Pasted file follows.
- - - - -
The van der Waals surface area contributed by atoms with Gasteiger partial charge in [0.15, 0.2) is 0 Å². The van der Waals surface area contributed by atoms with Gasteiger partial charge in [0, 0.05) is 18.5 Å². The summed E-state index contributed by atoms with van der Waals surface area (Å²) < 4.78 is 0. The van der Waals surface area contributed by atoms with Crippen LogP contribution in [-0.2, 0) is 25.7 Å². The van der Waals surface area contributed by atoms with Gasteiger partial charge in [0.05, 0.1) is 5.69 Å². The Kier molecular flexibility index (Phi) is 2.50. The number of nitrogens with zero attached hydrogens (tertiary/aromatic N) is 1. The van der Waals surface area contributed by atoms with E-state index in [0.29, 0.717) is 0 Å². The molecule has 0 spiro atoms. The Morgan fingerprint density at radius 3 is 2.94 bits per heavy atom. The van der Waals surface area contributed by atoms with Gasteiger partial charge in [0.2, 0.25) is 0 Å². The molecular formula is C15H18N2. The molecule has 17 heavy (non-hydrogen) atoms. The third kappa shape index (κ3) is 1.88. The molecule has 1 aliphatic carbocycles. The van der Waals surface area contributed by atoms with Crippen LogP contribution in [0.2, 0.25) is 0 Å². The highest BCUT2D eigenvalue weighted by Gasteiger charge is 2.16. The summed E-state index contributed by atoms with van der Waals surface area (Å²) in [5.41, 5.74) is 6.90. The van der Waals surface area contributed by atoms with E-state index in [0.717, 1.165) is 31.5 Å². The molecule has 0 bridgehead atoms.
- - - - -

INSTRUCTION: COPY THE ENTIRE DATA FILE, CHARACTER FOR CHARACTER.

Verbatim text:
The van der Waals surface area contributed by atoms with Gasteiger partial charge in [0.15, 0.2) is 0 Å². The van der Waals surface area contributed by atoms with Gasteiger partial charge in [0, 0.05) is 18.5 Å². The summed E-state index contributed by atoms with van der Waals surface area (Å²) < 4.78 is 0. The van der Waals surface area contributed by atoms with Crippen LogP contribution in [-0.2, 0) is 25.7 Å². The van der Waals surface area contributed by atoms with Gasteiger partial charge in [0.05, 0.1) is 5.69 Å². The Kier molecular flexibility index (Phi) is 2.50. The number of nitrogens with zero attached hydrogens (tertiary/aromatic N) is 1. The van der Waals surface area contributed by atoms with E-state index in [0.29, 0.717) is 0 Å². The molecule has 0 spiro atoms. The Morgan fingerprint density at radius 3 is 2.94 bits per heavy atom. The van der Waals surface area contributed by atoms with Gasteiger partial charge in [0.2, 0.25) is 0 Å². The molecular formula is C15H18N2. The molecule has 17 heavy (non-hydrogen) atoms. The third kappa shape index (κ3) is 1.88. The molecule has 1 aliphatic carbocycles. The van der Waals surface area contributed by atoms with Crippen LogP contribution in [0.2, 0.25) is 0 Å². The highest BCUT2D eigenvalue weighted by Gasteiger charge is 2.16. The summed E-state index contributed by atoms with van der Waals surface area (Å²) in [5.41, 5.74) is 6.90. The van der Waals surface area contributed by atoms with E-state index in [0.717, 1.165) is 31.5 Å². The molecule has 0 bridgehead atoms.